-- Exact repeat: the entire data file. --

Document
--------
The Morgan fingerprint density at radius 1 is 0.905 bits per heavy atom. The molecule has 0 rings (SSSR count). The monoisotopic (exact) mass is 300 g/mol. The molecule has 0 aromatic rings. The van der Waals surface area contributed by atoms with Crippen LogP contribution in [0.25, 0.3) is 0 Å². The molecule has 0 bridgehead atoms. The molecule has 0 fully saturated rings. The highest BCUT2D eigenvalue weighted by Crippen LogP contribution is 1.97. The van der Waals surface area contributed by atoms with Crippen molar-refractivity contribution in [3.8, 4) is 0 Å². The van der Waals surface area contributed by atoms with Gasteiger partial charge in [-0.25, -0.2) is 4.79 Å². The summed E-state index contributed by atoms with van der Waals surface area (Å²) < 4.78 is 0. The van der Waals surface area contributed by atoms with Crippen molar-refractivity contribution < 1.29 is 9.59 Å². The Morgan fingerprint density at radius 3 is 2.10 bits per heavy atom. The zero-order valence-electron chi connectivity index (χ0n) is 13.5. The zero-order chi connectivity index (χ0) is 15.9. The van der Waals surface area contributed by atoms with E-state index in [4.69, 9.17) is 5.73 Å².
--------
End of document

The Morgan fingerprint density at radius 1 is 0.905 bits per heavy atom. The molecule has 0 rings (SSSR count). The monoisotopic (exact) mass is 300 g/mol. The molecule has 0 aromatic rings. The van der Waals surface area contributed by atoms with Crippen LogP contribution in [0.25, 0.3) is 0 Å². The molecule has 0 bridgehead atoms. The molecule has 0 fully saturated rings. The highest BCUT2D eigenvalue weighted by Crippen LogP contribution is 1.97. The van der Waals surface area contributed by atoms with Crippen molar-refractivity contribution in [3.8, 4) is 0 Å². The van der Waals surface area contributed by atoms with Gasteiger partial charge in [-0.25, -0.2) is 4.79 Å². The summed E-state index contributed by atoms with van der Waals surface area (Å²) < 4.78 is 0. The van der Waals surface area contributed by atoms with Crippen molar-refractivity contribution < 1.29 is 9.59 Å². The Morgan fingerprint density at radius 3 is 2.10 bits per heavy atom. The zero-order valence-electron chi connectivity index (χ0n) is 13.5. The zero-order chi connectivity index (χ0) is 15.9. The van der Waals surface area contributed by atoms with E-state index in [4.69, 9.17) is 5.73 Å².